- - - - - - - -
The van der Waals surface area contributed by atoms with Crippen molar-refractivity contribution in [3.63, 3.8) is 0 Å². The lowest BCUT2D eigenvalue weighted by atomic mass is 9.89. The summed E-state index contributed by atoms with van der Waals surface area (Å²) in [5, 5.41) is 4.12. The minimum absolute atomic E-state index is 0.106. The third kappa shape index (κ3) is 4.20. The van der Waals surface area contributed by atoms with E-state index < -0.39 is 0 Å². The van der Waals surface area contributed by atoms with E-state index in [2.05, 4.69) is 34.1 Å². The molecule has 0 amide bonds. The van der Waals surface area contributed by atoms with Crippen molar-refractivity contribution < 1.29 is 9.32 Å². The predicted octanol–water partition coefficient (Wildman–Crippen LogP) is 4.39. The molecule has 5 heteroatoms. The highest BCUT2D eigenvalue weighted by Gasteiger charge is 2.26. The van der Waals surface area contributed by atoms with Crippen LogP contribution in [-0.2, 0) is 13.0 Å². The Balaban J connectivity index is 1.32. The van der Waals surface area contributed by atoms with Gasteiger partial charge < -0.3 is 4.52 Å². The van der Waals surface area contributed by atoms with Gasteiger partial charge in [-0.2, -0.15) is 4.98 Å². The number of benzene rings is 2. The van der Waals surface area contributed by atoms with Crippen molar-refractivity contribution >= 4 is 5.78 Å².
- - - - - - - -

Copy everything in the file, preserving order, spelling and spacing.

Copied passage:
The van der Waals surface area contributed by atoms with Crippen molar-refractivity contribution in [3.63, 3.8) is 0 Å². The lowest BCUT2D eigenvalue weighted by atomic mass is 9.89. The summed E-state index contributed by atoms with van der Waals surface area (Å²) in [5, 5.41) is 4.12. The minimum absolute atomic E-state index is 0.106. The third kappa shape index (κ3) is 4.20. The van der Waals surface area contributed by atoms with E-state index < -0.39 is 0 Å². The van der Waals surface area contributed by atoms with E-state index in [2.05, 4.69) is 34.1 Å². The molecule has 0 amide bonds. The van der Waals surface area contributed by atoms with Crippen molar-refractivity contribution < 1.29 is 9.32 Å². The predicted octanol–water partition coefficient (Wildman–Crippen LogP) is 4.39. The molecule has 5 heteroatoms. The highest BCUT2D eigenvalue weighted by Gasteiger charge is 2.26. The van der Waals surface area contributed by atoms with Crippen LogP contribution in [-0.2, 0) is 13.0 Å². The Balaban J connectivity index is 1.32. The van der Waals surface area contributed by atoms with Gasteiger partial charge < -0.3 is 4.52 Å². The van der Waals surface area contributed by atoms with Gasteiger partial charge in [-0.2, -0.15) is 4.98 Å². The number of benzene rings is 2. The van der Waals surface area contributed by atoms with Crippen molar-refractivity contribution >= 4 is 5.78 Å².